Once a hallmark of dread in this country — in the 1960s, it referred to the day President John F. Kennedy was shot — Black Friday turned a profitable shade of green around 2005 when brick-and-mortar stores unilaterally realized its potential as a deal-making gimmick to stem losses from online-only Christmas retailers.
(That was back when the two were still rather distinct. Now, online retailers have their own arbitrary holiday observance, Cyber Monday.)
It’s arguable whether Black Friday has turned from gimmick to myth. Even though 141 million Americans elbowed and shoved each other on the way toward spending an estimated $57 billion on that day in 2013, a study by The Wall Street Journal found that over the previous six Black Fridays, shoppers actually found better deals on other days before Christmas.
Nevertheless, the madness in the aisles returns this week followed by an army of journalists employing social media — Twitter and Instagram in particular — to chronicle the ersatz tradition.
For shoppers brave enough wade through the crowds, perhaps the best advice is to wear pads and a helmet. But for journalists bobbing in Black Friday’s wake, these tweeting tips are paramount:
Always include hashtags, but not too many — Attaching a “#” to the front of a word or conjoined phrase turns it into metadata that search engines sift for and then regurgitate as trend topics. Using them enables Twitter users to find relevant conversations and terms quickly, whether that term is a store name, a popular gift, or a sales event. But limit the number of hashtags to three per tweet; it’s good Twitter protocol.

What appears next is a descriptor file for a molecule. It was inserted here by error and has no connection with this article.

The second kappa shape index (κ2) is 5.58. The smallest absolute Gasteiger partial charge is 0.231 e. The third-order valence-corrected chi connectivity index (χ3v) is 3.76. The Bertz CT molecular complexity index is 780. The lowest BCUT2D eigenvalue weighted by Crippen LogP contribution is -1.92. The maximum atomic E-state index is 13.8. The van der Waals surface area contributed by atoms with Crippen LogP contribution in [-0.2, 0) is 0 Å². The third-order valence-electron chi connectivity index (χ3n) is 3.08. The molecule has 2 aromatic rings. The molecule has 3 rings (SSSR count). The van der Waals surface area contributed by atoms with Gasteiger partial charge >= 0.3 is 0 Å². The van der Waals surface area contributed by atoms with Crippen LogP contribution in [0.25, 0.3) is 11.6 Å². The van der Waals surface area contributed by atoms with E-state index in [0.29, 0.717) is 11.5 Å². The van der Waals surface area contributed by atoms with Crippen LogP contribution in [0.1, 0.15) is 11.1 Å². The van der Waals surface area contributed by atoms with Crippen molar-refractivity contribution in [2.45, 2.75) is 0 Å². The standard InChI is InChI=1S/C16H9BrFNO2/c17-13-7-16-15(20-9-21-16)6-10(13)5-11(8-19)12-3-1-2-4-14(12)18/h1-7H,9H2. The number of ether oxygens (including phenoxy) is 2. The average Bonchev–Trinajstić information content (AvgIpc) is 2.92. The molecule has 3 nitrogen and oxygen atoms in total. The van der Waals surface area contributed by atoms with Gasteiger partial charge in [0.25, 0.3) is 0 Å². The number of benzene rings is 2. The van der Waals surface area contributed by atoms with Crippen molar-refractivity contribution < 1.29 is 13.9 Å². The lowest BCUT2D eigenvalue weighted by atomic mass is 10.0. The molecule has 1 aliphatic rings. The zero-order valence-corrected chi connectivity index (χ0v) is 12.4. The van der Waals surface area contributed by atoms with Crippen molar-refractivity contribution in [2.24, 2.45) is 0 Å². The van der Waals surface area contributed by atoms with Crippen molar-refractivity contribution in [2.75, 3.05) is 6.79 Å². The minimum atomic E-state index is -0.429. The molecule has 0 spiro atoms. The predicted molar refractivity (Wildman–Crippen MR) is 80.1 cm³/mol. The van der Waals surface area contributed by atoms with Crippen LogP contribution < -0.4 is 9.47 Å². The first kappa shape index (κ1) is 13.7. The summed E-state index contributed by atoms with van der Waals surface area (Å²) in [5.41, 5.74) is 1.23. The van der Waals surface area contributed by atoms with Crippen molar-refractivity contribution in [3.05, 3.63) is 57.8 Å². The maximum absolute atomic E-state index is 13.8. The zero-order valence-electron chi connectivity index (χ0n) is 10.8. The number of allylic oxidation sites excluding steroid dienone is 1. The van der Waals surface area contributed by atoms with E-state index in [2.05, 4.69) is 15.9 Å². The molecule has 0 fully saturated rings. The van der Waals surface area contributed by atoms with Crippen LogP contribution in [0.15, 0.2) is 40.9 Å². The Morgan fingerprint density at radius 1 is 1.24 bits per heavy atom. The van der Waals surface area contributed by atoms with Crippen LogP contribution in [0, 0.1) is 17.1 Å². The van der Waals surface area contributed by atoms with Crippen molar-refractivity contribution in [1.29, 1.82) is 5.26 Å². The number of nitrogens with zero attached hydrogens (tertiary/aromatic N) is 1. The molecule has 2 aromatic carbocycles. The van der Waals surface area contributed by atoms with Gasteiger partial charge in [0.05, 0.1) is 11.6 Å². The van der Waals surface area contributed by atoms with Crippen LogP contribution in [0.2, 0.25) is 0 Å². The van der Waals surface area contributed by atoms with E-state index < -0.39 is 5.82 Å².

Be wary of “wow” promotions — Retailers recast themselves as newsmakers when they have big in-store promotions and make liberal use of “first” and “biggest” and “best” and similar unqualified terms to push their products. Before heading to the stores, research retailers’ Twitter accounts — distinguished with an “@” in front of their names instead of a hashtag — as well as brand accounts and compare feeds. Also, it helps to research a store’s or brand’s social media history to see whether supposed Black Friday discounts are better than or comparable to deals at other times of the year.
Track user engagement — Those hashtags come in handy when watching shopper and retailer behavior, but journalists have to pay attention to others’ feeds and not tweet blindly. Monitoring feeds enables reporters to see what people around them are doing and reduces the mistake of tweeting or retweeting contradictory or incorrect information.
Keep an eye on time stamps — And speaking of mistakes, Twitter’s habit of bumping popular tweets to the top of everyone’s feeds also creates confusion about when and where events actually happen. Consequently, in the rush to report, journalists may mistake old feeds for current ones. Take a second to look carefully at the time and date in gray to the right of the tweeter’s account name. Sure, it’s hard for old eyes to see, but a squint beats a gaffe every time.